27. Section 15 of the 1976 Act like Section 14 of the said Act and unlike Section 3 thereof did not modify the provisions of the existing statute in any respect, except that in cases of the declarants covered by Clauses (a) and (b) of Sub-section (1) of Section 15, the penalty and prosecution provisions of the Act were made inoperative in the circumstances referred to in the immediately preceding paragraph. The rest of the provisions of the Act applied to such declarants and their assessments to wealth-tax had to be made in accordance with the normal provisions of the Act. The declaration was, however, to be made to the Commissioner in terms of Section 15(2) in the prescribed form and was to be verified in the prescribed manner. Sub-rule (1) of Rule 5 prescribes that the declaration referred to in Sub-section (1) of Section 15 shall be made in Form C. Sub-rule (2) of the said rule further stipulated that-- "Where a declaration under Sub-rule (1) is made in respect of net wealth, or includes any declaration in respect of net wealth, for any assessment year or years, the declaration shall be accompanied by a return of net wealth for such year or years in the form prescribed under Section 14 of the Wealth-tax Act, 1957....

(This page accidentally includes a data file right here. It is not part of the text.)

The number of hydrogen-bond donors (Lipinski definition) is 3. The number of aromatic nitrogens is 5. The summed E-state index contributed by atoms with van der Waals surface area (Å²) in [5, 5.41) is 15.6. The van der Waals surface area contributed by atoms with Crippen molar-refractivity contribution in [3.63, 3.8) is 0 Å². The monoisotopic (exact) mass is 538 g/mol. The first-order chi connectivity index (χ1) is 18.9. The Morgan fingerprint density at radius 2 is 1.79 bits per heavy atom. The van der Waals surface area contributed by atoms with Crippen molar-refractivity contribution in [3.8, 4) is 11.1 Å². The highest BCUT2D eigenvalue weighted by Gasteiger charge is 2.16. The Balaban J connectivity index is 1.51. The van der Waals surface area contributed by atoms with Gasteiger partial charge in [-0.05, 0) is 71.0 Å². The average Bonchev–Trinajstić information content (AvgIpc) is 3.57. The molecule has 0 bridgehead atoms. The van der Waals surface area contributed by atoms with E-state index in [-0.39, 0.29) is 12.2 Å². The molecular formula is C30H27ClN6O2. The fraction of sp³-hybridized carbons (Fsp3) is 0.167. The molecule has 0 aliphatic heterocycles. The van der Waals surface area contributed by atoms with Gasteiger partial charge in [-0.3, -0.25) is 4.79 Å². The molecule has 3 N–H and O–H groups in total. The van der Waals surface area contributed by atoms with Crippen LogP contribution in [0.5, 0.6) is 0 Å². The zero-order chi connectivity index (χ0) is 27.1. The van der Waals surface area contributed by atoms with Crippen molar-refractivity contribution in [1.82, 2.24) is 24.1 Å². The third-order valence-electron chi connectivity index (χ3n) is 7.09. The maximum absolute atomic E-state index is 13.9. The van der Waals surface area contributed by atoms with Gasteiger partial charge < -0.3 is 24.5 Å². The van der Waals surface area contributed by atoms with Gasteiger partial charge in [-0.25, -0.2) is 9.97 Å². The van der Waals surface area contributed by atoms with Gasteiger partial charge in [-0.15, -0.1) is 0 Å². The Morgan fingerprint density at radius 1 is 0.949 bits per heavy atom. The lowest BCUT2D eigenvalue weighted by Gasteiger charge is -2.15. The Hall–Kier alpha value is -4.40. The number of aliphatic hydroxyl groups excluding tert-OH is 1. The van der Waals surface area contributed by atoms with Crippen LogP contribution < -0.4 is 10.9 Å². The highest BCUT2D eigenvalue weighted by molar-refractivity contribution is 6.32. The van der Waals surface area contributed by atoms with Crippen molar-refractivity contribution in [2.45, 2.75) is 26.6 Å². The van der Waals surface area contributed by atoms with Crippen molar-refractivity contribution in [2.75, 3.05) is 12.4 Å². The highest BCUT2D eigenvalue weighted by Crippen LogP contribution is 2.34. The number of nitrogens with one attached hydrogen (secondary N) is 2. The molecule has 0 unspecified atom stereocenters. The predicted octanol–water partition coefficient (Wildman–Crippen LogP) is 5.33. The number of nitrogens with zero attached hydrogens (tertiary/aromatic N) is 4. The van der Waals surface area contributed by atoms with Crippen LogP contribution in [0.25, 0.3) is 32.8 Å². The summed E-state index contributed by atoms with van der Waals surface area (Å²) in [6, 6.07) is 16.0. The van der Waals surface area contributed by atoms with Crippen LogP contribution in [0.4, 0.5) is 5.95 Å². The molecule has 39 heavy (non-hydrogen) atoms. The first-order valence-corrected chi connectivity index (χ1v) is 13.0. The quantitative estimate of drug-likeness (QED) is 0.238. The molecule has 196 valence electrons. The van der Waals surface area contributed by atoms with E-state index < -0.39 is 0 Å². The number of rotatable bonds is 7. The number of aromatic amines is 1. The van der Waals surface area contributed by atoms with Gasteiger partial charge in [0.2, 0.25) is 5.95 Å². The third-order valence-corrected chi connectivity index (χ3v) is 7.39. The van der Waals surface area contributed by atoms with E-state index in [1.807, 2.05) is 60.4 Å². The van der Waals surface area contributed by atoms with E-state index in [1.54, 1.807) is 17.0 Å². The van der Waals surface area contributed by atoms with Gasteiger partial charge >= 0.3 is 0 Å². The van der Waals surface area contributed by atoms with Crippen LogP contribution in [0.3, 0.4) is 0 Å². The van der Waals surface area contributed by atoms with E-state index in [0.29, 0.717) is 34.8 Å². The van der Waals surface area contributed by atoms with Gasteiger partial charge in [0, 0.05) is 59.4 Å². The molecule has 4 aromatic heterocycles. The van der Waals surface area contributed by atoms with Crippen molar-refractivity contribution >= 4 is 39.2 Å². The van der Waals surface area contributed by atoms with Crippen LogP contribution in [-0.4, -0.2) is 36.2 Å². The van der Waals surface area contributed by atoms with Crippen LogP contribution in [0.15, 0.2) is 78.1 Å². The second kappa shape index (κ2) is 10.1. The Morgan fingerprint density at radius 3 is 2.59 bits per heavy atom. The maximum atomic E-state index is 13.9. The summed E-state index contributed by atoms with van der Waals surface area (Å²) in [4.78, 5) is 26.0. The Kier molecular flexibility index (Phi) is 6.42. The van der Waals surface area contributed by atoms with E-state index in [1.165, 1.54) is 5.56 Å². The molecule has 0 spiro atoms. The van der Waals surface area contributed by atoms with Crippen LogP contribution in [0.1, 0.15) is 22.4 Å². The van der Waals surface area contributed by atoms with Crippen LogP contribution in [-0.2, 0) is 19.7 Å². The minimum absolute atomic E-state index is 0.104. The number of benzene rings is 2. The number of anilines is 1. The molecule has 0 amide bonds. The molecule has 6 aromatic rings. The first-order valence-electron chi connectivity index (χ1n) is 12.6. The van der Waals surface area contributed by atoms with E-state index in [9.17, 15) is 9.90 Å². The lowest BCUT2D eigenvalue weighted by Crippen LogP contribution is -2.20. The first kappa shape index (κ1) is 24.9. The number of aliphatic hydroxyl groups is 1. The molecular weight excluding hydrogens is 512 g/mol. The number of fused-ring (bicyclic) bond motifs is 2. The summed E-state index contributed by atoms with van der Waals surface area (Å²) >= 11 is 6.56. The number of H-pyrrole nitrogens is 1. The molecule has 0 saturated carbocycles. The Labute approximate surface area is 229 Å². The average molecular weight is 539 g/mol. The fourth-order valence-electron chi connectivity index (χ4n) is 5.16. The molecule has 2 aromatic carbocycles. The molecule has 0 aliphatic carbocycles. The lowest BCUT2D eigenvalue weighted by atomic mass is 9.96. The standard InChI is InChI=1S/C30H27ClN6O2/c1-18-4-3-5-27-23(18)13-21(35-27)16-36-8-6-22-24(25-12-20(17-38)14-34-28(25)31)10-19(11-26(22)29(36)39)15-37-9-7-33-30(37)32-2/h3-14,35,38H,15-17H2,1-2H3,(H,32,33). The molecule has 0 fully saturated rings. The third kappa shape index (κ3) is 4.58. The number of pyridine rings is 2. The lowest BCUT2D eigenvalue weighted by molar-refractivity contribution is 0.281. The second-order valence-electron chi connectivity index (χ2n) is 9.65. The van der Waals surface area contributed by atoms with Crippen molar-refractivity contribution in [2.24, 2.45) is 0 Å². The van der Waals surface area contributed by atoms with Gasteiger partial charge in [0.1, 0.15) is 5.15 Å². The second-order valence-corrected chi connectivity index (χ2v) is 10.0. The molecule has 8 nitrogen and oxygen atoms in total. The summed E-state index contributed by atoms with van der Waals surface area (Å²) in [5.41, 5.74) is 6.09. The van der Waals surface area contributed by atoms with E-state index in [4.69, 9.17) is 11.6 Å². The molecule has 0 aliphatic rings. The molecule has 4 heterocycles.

It will be seen from the portion italicized above that in cases covered by Clause (a) of Sub-section (1) of Section 15 of the 1976 Act, i.e., where the declarant had failed to furnish a return under Section 14 of the Act, the declarant is required to file not only the declaration in Form C but also a 'return of net wealth' for the relevant year or years. Such return is not required to be filed in cases covered by Clause (b) of subsection (1) of Section 15, i.e., where a return has been filed by the assessee but the value of the assets had either been understated or value of certain assets had not at all been disclosed; a mere declaration in Form C was required to be filed in such a case.